Bottom line, if you’ve been doing stuff wrong they’d tell you as you were doing it. They won’t let you work badly for a year and then surprise you with these issues 🙂 you’ll be fine!
Post # 7
Usually, a performance review is 90% good things, maybe 10% improvement. This is probably true for even the worst employee, because managers don’t love yelling at people.
I would go in there with a list of your accomplishments, and when your manager says “You’ve been doing really well in this area”, you can agree and say “Yes, I’ve been very proud that I’ve achieved x y z”. Even though she’s probably filled out your form, this is a good chance to toot your own horn.
When she gives you suggestions for improvement, don’t dismiss it. You can say “It was difficult because of x y z, but that’s a valid point and I’ll definitely by working on it in the future”.
Post # 8
Thanks all, I feel much more confident now. I’ll definitly be prepping for the meeting to help me stay calm and engaged.
Post # 9
Also, this is hard for me personally (maybe you don’t have a problem with it) but I tend to take any sort of ‘improvement areas’ really personally, so I always remind myself going in that absolutely everyone on the planet has areas they need to improve on and nobody’s perfect and I find that helps me with that. But really, if you have any sort of decent management there’s no way they’re going to blind side you and ream you out for something they’ve never even mentioned before!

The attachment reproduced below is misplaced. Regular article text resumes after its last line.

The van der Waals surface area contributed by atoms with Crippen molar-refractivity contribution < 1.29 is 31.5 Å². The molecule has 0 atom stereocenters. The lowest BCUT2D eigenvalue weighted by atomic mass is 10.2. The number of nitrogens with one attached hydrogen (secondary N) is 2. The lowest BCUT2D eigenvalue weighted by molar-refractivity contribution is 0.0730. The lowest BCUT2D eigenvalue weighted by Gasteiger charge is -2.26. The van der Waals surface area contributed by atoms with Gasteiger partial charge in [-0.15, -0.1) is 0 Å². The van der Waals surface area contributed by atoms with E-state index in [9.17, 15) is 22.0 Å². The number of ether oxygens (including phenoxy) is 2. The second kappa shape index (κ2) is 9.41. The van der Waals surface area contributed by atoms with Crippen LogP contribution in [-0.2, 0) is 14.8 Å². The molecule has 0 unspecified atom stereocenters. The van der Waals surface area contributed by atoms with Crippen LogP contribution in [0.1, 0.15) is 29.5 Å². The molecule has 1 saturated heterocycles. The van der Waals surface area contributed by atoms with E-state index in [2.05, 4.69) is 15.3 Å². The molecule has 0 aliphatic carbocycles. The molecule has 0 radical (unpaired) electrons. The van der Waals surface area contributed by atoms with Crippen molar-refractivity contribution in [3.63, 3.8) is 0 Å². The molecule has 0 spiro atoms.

Post # 10
Margualette: You have already taken a pro-active approach by asking for a discussion of objectives with your manager.
Employees should never be blindsided by a negative performance review. If your manager has serious concerns,she should have already discussed these with you. You can therefore rest assured that your performance review should be pretty standard and non-confrontational.
Draft your own list of accomplishments and goals for the next year, listen to her feedback and amend your objectives if you agree.
Post # 11
I would assume that you would know beforehand if you are going to have a poor review to the point of being fired. Your manager would most likely reprimand bad behavior as it is happening rather than once per year.
I’ve never had a “grown up” job, but I’ve been reviewed while working in grocery stores and stuff. I remember only being blindsided once by something completely stupid (the manager said I do well being friendly with customers, but her friend came through my line and I happened to forget to say hello to her LOL). I doubt she would blindside you with anything major